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1960 Aston Martin DB4 Series II Sports Saloon Registration no. 582 HYR Chassis no. DB4/449/R Engine no. 370/445

Sold for £128,000 inc. premium
Lot 315
1960 Aston Martin DB4 Series II Sports Saloon
Registration no. 582 HYR Chassis no. DB4/449/R Engine no. 370/445

1960 Aston Martin DB4 Series II Sports Saloon
Registration no. 582 HYR
Chassis no. DB4/449/R
Engine no. 370/445


Launched at the London Motor Show in 1958, the Aston Martin DB4 emphatically demonstrated that a British manufacturer could better the Italians at their own game when it came to constructing the ultimate Gran Turismo. Classically proportioned and instantly recognisable from the moment of its introduction, the Touring-styled DB4 established a look that would survive, with only minor revisions, until 1970. 'Following in the classic tradition of close-coupled sports saloons, the 3.7-litre DB4 Aston Martin carries orthodox modernity to its highest pitch. A luxurious two-seat saloon which can carry four adults when necessary, it recorded almost 140mph as a two-way mean speed over the measured mile. Yet we were able to record acceleration figures from 10mph in the same gear ratio,' reported The Motor magazine.
That the DB4 was able to manifest this rare combination of unrestrained high performance and civilised docility was down to its magnificent engine. A new design by Tadek Marek, the DB4's all-alloy, twin-overhead-camshaft six featured 'square' bore and stroke dimensions of 92mm for a displacement of 3,670cc and developed its maximum output of 240bhp at 5,500rpm. The David Brown gearbox was a new four-speed all-synchromesh unit. An immensely strong platform-type chassis replaced the DB2/4's multi-tubular spaceframe, the latter being considered incompatible with Touring's Superleggera body construction that employed its own lightweight tubular structure to support the aluminium-alloy body panels. The DB2/4's trailing-link independent front suspension gave way to unequal-length wishbones while at the rear the DB4 sported a live axle located by a Watts linkage instead of its predecessor's Panhard rod.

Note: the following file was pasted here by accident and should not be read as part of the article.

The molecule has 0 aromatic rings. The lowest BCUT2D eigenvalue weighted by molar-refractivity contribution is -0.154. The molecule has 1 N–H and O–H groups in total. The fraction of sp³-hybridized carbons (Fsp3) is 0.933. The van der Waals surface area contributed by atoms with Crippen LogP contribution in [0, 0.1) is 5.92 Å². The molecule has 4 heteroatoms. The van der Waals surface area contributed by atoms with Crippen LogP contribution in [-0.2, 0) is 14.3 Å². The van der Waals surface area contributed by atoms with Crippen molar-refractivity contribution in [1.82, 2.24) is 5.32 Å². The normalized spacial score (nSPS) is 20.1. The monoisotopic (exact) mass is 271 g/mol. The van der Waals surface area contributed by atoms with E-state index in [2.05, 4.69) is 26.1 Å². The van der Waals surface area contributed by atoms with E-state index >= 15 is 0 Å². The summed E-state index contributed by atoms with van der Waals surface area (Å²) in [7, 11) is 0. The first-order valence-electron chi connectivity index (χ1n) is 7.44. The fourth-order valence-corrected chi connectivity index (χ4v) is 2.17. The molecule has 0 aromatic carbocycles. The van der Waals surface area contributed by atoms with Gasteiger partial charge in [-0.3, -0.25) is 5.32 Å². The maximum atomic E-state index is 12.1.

The DB4's peerless credentials as a Grand Routier were summed up thus by The Motor: 'Performance, controllability and comfort have been combined in the Aston Martin DB4 to make it a highly desirable car: one in which long journeys can be completed very quickly indeed with the minimum of risk or discomfort and the maximum of pleasure.'
First registered 'NC 140' on 17th November 1960, 'DB4/449/R' was first owned by Mrs Naomi Cotton, of Bournemouth, Hampshire before passing to Sydney J Dicks, of London EC1. Mr Dicks kept the Aston until June 1965 when it was sold to Richard Conrad Butt, of Grays, Essex, remaining with him until 1969 when it was sold to his brother, Roger Austin Butt, again of Grays. Roger Butt kept the car until 1976 when it was sold to the immediately preceding owner, who used on a regular basis around West London and also exploited its full potential on trips to the French Alps for skiing holidays.
The Aston was in need of cosmetic restoration when it purchased earlier this year by the current vendor, and has since been restored. Work carried out has included stripping, checking and reassembling the engine; a bare metal re-spray; re-plating of brightwork; interior re-trim; fitting a new exhaust system; and overhauling the brakes and radiator. Described as in generally very good/excellent condition, this freshly restored DB4 is offered with copy build sheets, old-style buff logbook, current road fund licence, MoT to 2011 and Swansea V5 registration document. The accompanying history file also contains receipts dating back to 1976 from Aston Martin specialists Ian Moss and Hyde Vale.

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